The first part of this thesis is related to application of recent probabilistic methods to understand and assess the impact of uncertainties on the global THM model response. Experimental data associated with the FEBEX project has been adopted for the case study presented in this thesis. CODE_BRIGHT, a fully coupled THM finite element program, is used to perform the numerical THM analysis.

    The second part of this thesis focuses on the complex mechanical behavior observed in a barrier material subjected (during 5 years) to heating and hydration under actual repository conditions The studied experiment is the (ongoing) full scale in-situ FEBEX test at Grimsel test site, Switzerland. A partial dismantling of this experiment has allowed the inspection of the barrier material subjected to varying stresses due to hydration and heating. The clay underwent both elastic and plastic volumetric deformations at different suction and temperature levels with changes in the pre-consolidation pressure and voids ratio that are difficult to explain with conventional models. In this thesis a double structure elasto plastic model is proposed to study the mechanical behavior of this barrier material. The numerical modeling was performed with CODE_BRIGHT. The study shows that the double structure model explains satisfactorily the observed changes in the mechanical behavior of the clay material.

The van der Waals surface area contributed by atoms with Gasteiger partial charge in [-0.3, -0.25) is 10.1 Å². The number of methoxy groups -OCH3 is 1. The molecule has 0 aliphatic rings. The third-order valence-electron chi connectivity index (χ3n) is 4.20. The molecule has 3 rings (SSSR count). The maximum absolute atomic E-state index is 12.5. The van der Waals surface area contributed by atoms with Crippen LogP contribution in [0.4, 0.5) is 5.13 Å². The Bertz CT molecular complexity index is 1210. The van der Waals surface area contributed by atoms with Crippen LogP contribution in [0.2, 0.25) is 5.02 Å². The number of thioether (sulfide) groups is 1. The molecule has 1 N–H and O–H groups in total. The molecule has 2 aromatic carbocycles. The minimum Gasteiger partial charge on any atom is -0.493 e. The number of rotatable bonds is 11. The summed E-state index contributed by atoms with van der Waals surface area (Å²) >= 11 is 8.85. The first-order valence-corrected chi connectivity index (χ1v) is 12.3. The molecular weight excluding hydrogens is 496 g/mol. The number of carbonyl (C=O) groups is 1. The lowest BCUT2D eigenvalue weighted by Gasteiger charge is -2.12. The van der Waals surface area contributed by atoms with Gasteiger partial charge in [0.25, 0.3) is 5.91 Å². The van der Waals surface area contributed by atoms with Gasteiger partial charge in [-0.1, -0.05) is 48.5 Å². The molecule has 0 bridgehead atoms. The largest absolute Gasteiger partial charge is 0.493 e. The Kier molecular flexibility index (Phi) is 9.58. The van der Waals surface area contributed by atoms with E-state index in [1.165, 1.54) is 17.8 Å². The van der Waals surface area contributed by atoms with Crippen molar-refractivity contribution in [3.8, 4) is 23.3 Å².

publication date

  • May 2012